Morgan Stanley Stockbroker Suspended For Unauthorized Trading
Robert Steven Beck, of Jenkintown, Pennsylvania, a stockbroker formerly registered with Morgan Stanley, has been fined $5,000.00 and suspended from associating with any Financial Industry Regulatory Authority (FINRA) member firm in any capacity after consenting to findings that he effected discretionary trades in a customer’s account. Letter of Acceptance, Waiver and Consent, No. 2014042560001 (Dec. 13, 2016).
According to the AWC, from November of 2013 to June of 2014, while Beck was registered with Morgan Stanley, he effected ten trades in the brokerage account of a firm customer. Apparently, the trades were effected on a discretionary basis and had not been authorized by the customer in writing. Morgan Stanley reportedly never deemed the customer’s account to be approved for purposes of discretionary trading.
The AWC additionally revealed that a compliance questionnaire had been submitted by Beck to Morgan Stanley in April of 2014, in which Beck claimed that he never exercised discretionary authority in a customer’s account. Subsequently, Morgan Stanley terminated Beck on May 12, 2016; albeit based upon allegations of Beck’s outside business activities rather than discretionary trading. FINRA ultimately found that Beck’s conduct was violative of FINRA Rule 2010 and NASD Rule 2510(b).
FINRA Public Disclosure reveals that Beck has been named in three customer arbitrations. Particularly, on June 22, 1999, a customer filed an investment related arbitration claim concerning Beck’s conduct, in which the customer requested $6,000.00 in damages based upon allegations that Beck, while registered with First Union Capital Markets Corp., made unreasonable recommendations and misrepresentations to the customer concerning equity investments in Hybrid Networks.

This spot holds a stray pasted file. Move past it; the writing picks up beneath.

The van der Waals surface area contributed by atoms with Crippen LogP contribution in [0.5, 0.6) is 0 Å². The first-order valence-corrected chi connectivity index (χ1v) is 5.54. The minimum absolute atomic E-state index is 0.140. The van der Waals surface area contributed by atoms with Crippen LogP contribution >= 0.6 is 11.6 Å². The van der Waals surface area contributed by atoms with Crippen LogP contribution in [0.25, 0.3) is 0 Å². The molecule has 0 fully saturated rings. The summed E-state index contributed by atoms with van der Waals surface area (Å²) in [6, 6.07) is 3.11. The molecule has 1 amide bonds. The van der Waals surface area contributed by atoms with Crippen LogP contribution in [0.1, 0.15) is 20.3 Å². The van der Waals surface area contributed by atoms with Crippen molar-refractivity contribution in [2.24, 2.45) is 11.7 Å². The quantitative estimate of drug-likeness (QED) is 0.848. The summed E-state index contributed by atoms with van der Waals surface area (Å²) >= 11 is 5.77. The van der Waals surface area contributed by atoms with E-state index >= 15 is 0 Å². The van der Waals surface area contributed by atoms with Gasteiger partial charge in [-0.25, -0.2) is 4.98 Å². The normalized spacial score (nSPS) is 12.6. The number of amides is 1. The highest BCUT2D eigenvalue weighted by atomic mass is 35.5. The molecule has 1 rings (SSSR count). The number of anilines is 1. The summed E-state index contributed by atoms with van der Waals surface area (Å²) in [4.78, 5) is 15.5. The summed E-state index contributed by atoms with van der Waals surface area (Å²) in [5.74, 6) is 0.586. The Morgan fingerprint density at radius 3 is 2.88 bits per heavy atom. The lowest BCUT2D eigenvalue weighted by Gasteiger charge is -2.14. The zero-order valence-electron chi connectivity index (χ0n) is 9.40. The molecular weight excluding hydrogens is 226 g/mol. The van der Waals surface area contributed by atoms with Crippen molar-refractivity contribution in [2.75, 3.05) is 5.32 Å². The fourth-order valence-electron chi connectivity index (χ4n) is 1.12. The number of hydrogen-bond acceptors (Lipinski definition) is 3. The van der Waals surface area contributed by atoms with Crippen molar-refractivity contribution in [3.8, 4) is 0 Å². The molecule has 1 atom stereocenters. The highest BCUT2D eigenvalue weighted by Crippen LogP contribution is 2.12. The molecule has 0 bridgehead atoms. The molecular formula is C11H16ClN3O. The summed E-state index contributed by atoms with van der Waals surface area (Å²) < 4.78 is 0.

On March 22, 2001, another customer filed an investment related arbitration action concerning Beck’s activities, in which the customer sought $80,000.00 in damages based upon allegations that Beck effected unsuitable investments in the customer’s account, causing the customer to suffer investment losses. Subsequently, on September 8, 2014, a customer initiated investment related arbitration claim regarding Beck’s actions was resolved for $35,000.00 in damages based upon allegations that Beck excessively traded in the customer’s account.
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